Unreconstructed liberals, of whom the field of education attracts a disproportionate number, perhaps on account of its Rousseauian tendencies, like to imagine that funding disparities, and not dysfunctional urban underclass institutions, are at the bottom of differences in school quality and performance.
In 1985 a federal district judge took partial control over the troubled Kansas City, Missouri, School District (KCMSD) on the grounds that it was an unconstitutionally segregated district with dilapidated facilities and students who performed poorly. In an effort to bring the district into compliance with his liberal interpretation of federal law, the judge ordered the state and district to spend nearly $2 billion over the next 12 years to build new schools, integrate classrooms, and bring student test scores up to national norms.
It didn't work. When the judge, in March 1997, finally agreed to let the state stop making desegregation payments to the district after 1999, there was little to show for all the money spent. Although the students enjoyed perhaps the best school facilities in the country, the percentage of black students in the largely black district had continued to increase, black students' achievement hadn't improved at all, and the black-white achievement gap was unchanged.(1)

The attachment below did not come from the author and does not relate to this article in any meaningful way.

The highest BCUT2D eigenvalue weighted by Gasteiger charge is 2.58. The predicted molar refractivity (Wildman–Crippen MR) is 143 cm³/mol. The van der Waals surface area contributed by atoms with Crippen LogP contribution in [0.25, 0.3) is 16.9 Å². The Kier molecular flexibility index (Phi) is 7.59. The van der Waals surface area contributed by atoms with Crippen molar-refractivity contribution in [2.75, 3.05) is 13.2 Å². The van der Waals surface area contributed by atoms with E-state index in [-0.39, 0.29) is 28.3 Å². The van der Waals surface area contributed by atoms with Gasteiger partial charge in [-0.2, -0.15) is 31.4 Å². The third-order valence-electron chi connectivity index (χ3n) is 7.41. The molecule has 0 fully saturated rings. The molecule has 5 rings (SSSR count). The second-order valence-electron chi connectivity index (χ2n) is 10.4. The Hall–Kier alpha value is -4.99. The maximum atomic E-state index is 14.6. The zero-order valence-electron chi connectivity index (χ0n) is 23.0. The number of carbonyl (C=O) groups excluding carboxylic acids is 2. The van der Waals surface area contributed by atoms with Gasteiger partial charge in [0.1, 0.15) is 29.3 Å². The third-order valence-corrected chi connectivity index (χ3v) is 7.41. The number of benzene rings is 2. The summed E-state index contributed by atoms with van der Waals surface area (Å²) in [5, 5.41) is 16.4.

The situation in Kansas City was both a major embarrassment and an ideological setback for supporters of increased funding for public schools. From the beginning, the designers of the district's desegregation and education plan openly touted it as a controlled experiment that, once and for all, would test two radically different philosophies of education. For decades critics of public schools had been saying, "You can't solve educational problems by throwing money at them." Educators and advocates of public schools, on the other hand, had always responded by saying, "No one's ever tried."
In Kansas City they did try. A sympathetic federal judge invited district educators literally to "dream"--forget about cost, let their imaginations soar, put together a list of everything they might possibly need to increase the achievement of inner-city blacks--and he, using the extraordinarily broad powers granted judges in school desegregation cases, would find a way to pay for it.
By the time the judge took himself off the case in the spring of 1997, it was clear to nearly everyone, including the judge, that the experiment hadn't worked.